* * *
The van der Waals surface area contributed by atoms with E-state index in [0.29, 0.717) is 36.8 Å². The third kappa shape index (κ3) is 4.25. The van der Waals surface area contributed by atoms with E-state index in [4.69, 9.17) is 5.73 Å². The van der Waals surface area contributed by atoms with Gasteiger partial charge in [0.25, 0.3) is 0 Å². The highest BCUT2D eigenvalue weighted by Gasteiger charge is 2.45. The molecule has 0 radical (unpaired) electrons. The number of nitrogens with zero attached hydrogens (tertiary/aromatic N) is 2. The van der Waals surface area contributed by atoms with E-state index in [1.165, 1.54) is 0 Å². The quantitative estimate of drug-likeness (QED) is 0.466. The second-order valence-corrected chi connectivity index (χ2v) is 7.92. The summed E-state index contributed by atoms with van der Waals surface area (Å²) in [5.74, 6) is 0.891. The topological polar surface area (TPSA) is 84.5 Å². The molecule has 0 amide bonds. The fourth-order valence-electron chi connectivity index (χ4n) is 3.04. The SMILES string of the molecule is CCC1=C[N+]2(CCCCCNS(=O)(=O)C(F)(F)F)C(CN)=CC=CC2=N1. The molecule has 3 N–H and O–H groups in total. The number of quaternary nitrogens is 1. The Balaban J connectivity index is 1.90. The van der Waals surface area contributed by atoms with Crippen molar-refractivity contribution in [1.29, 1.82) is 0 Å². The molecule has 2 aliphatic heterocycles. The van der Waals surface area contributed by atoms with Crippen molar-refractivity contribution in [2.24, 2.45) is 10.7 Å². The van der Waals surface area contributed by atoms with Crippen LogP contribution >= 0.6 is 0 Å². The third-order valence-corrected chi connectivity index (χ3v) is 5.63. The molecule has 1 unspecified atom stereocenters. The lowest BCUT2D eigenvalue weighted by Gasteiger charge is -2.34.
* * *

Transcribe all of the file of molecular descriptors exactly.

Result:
The van der Waals surface area contributed by atoms with E-state index in [0.29, 0.717) is 36.8 Å². The third kappa shape index (κ3) is 4.25. The van der Waals surface area contributed by atoms with E-state index in [4.69, 9.17) is 5.73 Å². The van der Waals surface area contributed by atoms with Gasteiger partial charge in [0.25, 0.3) is 0 Å². The highest BCUT2D eigenvalue weighted by Gasteiger charge is 2.45. The molecule has 0 radical (unpaired) electrons. The number of nitrogens with zero attached hydrogens (tertiary/aromatic N) is 2. The van der Waals surface area contributed by atoms with E-state index in [1.165, 1.54) is 0 Å². The quantitative estimate of drug-likeness (QED) is 0.466. The second-order valence-corrected chi connectivity index (χ2v) is 7.92. The summed E-state index contributed by atoms with van der Waals surface area (Å²) in [5.74, 6) is 0.891. The topological polar surface area (TPSA) is 84.5 Å². The molecule has 0 amide bonds. The fourth-order valence-electron chi connectivity index (χ4n) is 3.04. The SMILES string of the molecule is CCC1=C[N+]2(CCCCCNS(=O)(=O)C(F)(F)F)C(CN)=CC=CC2=N1. The molecule has 3 N–H and O–H groups in total. The number of quaternary nitrogens is 1. The Balaban J connectivity index is 1.90. The van der Waals surface area contributed by atoms with Crippen molar-refractivity contribution in [1.29, 1.82) is 0 Å². The molecule has 2 aliphatic heterocycles. The van der Waals surface area contributed by atoms with Crippen molar-refractivity contribution in [2.24, 2.45) is 10.7 Å². The van der Waals surface area contributed by atoms with Crippen LogP contribution >= 0.6 is 0 Å². The third-order valence-corrected chi connectivity index (χ3v) is 5.63. The molecule has 1 unspecified atom stereocenters. The lowest BCUT2D eigenvalue weighted by Gasteiger charge is -2.34.